Switching Gears

Friday, May 31, 2013

I was talking to my mother the other day, and in a turn of events that gets increasingly rarer as my coursework is increasingly over her head, we ended up talking about science.
"Remember that blog you had for your introductory astronomy class? I liked when you answered all of the questions." 
"Yes, mother, but all my coursework has been really mathematical recently." 
"Don't lose the ability to talk to laypeople about astronomy."

For reasons unknown, that stuck with me.  I haven't enjoyed talking about science a lot recently, and I've enjoyed doing it even less, but this conversation with my parents combined with a discussion I had with one of my professors a couple of weeks back about the importance of outreach sealed my fate.  So here I am over a year after I abandoned my Ay 20 course blog writing about science again.

This time I'm not going into it with a set plan.  I'm doing this for me, not for an assignment so it will be decidedly less structured.  I might talk rather a lot about ULXs, as that's what my summer and thesis research will be.  I might not talk at all for long stretches.  There may be interjections made about day-to-day life as a 22 year old double major walking existential crisis, particularly as I try to navigate my upcoming senior year.  Who knows!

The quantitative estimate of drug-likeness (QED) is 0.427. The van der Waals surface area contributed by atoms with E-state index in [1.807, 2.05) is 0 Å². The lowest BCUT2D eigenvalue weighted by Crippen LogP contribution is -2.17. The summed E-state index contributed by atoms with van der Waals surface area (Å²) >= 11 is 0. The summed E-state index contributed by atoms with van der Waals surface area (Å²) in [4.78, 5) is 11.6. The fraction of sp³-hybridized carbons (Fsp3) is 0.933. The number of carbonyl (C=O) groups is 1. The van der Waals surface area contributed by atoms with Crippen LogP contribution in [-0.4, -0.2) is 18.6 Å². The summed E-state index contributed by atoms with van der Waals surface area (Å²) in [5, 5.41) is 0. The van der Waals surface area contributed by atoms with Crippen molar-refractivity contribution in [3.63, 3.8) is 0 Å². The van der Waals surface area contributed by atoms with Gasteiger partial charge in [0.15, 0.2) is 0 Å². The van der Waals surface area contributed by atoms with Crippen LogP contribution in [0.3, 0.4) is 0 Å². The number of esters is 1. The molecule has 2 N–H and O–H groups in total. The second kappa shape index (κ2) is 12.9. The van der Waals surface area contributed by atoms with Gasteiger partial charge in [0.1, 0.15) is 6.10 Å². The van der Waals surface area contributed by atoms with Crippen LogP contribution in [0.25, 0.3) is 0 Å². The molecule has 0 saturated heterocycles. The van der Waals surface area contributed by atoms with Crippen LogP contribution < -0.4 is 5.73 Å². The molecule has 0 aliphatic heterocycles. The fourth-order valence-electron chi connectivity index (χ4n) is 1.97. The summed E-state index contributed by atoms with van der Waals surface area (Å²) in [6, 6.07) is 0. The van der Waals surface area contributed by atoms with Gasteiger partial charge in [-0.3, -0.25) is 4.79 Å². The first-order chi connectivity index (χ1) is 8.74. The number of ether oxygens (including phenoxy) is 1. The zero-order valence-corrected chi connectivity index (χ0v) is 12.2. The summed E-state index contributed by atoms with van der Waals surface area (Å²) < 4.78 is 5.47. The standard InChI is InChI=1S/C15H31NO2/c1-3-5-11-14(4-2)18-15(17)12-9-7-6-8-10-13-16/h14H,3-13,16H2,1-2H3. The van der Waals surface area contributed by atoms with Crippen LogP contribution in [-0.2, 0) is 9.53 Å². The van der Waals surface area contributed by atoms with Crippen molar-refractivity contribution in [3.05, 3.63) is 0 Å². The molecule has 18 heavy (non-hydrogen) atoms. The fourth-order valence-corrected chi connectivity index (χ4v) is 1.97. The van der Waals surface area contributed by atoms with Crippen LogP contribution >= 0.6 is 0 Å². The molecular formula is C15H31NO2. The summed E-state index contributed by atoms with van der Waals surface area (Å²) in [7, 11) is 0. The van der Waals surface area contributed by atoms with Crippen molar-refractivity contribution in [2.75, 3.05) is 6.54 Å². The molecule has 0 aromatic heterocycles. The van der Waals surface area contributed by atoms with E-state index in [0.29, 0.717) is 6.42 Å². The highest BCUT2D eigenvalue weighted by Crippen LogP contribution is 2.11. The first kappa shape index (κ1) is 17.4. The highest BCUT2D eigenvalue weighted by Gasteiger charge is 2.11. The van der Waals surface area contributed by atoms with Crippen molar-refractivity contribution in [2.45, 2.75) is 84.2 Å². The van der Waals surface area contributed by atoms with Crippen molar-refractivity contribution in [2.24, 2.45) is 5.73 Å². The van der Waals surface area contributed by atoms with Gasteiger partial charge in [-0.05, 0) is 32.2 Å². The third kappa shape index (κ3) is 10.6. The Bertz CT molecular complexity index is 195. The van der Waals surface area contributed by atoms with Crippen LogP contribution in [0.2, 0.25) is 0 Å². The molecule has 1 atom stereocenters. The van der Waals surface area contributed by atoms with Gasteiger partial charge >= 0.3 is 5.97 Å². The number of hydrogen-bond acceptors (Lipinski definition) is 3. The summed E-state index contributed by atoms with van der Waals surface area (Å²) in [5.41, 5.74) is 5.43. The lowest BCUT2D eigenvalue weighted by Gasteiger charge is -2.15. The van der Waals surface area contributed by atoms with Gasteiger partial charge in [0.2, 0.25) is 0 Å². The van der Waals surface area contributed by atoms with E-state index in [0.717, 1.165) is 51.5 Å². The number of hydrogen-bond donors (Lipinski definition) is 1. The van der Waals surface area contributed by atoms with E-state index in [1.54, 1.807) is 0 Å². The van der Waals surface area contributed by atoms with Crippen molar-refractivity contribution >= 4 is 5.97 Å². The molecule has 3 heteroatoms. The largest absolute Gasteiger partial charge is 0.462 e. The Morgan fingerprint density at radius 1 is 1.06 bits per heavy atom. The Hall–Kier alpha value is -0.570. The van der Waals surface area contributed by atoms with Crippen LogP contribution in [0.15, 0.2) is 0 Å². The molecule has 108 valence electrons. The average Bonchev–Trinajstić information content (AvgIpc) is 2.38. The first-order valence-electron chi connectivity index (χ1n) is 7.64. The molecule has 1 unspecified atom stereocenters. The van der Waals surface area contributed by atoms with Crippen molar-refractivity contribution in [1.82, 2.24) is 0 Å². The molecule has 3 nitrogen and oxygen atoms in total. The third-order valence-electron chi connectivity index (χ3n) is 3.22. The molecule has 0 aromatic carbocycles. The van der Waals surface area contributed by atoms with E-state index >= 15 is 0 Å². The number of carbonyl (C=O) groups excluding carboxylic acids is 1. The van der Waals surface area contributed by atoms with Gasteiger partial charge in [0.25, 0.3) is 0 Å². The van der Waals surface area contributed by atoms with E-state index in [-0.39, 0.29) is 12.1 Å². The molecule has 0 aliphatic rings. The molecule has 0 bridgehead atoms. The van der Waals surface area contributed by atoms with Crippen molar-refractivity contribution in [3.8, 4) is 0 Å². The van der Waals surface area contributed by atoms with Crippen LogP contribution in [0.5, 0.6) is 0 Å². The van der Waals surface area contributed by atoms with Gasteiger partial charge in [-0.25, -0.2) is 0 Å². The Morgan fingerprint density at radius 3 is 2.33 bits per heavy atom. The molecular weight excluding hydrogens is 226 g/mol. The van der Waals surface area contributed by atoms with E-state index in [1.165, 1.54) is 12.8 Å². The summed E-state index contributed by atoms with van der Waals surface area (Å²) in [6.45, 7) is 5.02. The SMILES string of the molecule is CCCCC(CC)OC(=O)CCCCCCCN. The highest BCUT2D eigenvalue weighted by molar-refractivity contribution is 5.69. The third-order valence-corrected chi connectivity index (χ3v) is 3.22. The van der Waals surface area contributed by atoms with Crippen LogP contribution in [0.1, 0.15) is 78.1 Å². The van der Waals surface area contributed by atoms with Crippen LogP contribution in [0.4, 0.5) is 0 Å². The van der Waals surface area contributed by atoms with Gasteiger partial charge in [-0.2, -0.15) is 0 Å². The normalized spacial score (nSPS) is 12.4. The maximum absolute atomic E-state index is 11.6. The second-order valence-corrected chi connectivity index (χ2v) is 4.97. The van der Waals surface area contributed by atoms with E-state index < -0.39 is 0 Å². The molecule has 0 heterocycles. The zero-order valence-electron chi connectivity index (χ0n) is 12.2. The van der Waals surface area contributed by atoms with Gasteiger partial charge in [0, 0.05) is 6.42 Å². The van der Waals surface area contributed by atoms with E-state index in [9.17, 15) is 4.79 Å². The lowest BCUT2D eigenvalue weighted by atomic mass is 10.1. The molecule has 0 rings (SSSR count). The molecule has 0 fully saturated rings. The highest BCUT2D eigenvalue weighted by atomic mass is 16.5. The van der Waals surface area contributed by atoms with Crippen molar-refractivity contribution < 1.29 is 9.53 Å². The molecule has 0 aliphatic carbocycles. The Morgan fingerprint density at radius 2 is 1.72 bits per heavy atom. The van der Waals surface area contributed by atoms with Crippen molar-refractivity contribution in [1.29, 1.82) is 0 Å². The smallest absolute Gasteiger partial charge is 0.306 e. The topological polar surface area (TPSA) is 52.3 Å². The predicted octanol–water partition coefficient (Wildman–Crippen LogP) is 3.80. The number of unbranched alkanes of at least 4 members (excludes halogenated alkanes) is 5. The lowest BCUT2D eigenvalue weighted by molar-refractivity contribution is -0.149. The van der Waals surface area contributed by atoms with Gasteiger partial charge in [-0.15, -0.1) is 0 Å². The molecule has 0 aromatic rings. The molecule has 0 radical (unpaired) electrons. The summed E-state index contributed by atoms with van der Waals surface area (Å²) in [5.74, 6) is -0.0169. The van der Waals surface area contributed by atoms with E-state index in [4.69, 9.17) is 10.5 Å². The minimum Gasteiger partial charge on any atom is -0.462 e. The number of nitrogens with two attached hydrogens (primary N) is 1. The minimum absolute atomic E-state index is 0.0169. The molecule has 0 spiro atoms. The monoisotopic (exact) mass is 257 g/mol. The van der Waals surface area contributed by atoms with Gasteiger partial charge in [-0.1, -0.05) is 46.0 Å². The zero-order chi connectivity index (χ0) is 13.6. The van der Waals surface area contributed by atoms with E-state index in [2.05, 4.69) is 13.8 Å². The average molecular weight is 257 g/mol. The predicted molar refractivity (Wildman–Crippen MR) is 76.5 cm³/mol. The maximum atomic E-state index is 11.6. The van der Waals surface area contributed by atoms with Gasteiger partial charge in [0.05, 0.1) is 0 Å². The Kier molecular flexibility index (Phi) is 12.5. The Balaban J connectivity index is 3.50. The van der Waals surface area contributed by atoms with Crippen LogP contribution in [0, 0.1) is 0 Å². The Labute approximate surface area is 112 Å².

Anyway, what I'm really trying to say is: watch this space.

2 Responses to Switching Gears

  1. I am really glad you are back to writing. And your two academic loves suggest that your disclaimer -- that you might veer from writing solely about astro -- is entirely valid.

    I have a question you can address in a future post or reject as being too dumb:

    We were watching Star Trek II: The Wrath of Khan after having seen the latest Star Trek, whose name escapes me (You can read it as "He's getting old" or "The movie mustn't have been memorable." The correct answer is ...). Anyway, Kirk takes the Enterprise into a nearby nebula and Khan follows. Their external communications equipment no longer works (e.g., they can't see each other except occasionally with their radars) and they can't lock their torpedoes/phasers on each other and so, must do battle under manual control. However, all electronics within each starship continues to work flawlessly. Now, I realize no real human has ever been within a million miles of a nebula. However, based on what astrophysicists currently know of the physics of a nebula, are both these possible?